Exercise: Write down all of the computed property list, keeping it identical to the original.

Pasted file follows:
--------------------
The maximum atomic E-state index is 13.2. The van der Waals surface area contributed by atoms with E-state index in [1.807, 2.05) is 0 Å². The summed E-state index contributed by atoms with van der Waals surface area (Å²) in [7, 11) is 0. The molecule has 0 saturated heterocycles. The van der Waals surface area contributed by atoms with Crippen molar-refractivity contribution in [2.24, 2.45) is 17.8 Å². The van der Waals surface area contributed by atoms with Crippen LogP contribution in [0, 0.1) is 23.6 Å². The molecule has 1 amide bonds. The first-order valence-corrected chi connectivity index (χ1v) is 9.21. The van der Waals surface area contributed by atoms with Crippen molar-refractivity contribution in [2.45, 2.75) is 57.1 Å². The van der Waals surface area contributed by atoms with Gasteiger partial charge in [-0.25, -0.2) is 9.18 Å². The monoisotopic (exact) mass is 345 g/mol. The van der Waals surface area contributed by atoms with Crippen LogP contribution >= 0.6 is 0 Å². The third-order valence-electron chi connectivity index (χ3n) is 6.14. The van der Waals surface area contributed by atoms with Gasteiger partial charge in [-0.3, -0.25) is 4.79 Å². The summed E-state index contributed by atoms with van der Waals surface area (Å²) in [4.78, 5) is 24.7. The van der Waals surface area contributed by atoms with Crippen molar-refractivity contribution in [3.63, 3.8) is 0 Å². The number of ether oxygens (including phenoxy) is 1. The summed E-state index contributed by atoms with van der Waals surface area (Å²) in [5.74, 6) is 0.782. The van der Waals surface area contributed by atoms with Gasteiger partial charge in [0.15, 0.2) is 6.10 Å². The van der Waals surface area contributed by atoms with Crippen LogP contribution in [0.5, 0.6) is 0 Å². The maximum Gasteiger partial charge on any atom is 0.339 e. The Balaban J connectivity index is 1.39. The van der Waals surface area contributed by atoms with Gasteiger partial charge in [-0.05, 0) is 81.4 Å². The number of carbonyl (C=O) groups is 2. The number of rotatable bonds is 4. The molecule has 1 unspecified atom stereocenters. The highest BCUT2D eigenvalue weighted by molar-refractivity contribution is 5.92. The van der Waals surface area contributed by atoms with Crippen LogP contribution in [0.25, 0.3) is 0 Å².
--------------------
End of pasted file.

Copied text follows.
The maximum atomic E-state index is 13.2. The van der Waals surface area contributed by atoms with E-state index in [1.807, 2.05) is 0 Å². The summed E-state index contributed by atoms with van der Waals surface area (Å²) in [7, 11) is 0. The molecule has 0 saturated heterocycles. The van der Waals surface area contributed by atoms with Crippen molar-refractivity contribution in [2.24, 2.45) is 17.8 Å². The van der Waals surface area contributed by atoms with Crippen LogP contribution in [0, 0.1) is 23.6 Å². The molecule has 1 amide bonds. The first-order valence-corrected chi connectivity index (χ1v) is 9.21. The van der Waals surface area contributed by atoms with Crippen molar-refractivity contribution in [2.45, 2.75) is 57.1 Å². The van der Waals surface area contributed by atoms with Gasteiger partial charge in [-0.25, -0.2) is 9.18 Å². The monoisotopic (exact) mass is 345 g/mol. The van der Waals surface area contributed by atoms with Crippen LogP contribution >= 0.6 is 0 Å². The third-order valence-electron chi connectivity index (χ3n) is 6.14. The van der Waals surface area contributed by atoms with Gasteiger partial charge in [-0.3, -0.25) is 4.79 Å². The summed E-state index contributed by atoms with van der Waals surface area (Å²) in [4.78, 5) is 24.7. The van der Waals surface area contributed by atoms with Crippen molar-refractivity contribution in [3.63, 3.8) is 0 Å². The number of ether oxygens (including phenoxy) is 1. The summed E-state index contributed by atoms with van der Waals surface area (Å²) in [5.74, 6) is 0.782. The van der Waals surface area contributed by atoms with Gasteiger partial charge in [0.15, 0.2) is 6.10 Å². The van der Waals surface area contributed by atoms with Crippen LogP contribution in [0.5, 0.6) is 0 Å². The maximum Gasteiger partial charge on any atom is 0.339 e. The Balaban J connectivity index is 1.39. The van der Waals surface area contributed by atoms with Gasteiger partial charge in [-0.05, 0) is 81.4 Å². The number of carbonyl (C=O) groups is 2. The number of rotatable bonds is 4. The molecule has 1 unspecified atom stereocenters. The highest BCUT2D eigenvalue weighted by molar-refractivity contribution is 5.92. The van der Waals surface area contributed by atoms with Crippen LogP contribution in [0.25, 0.3) is 0 Å².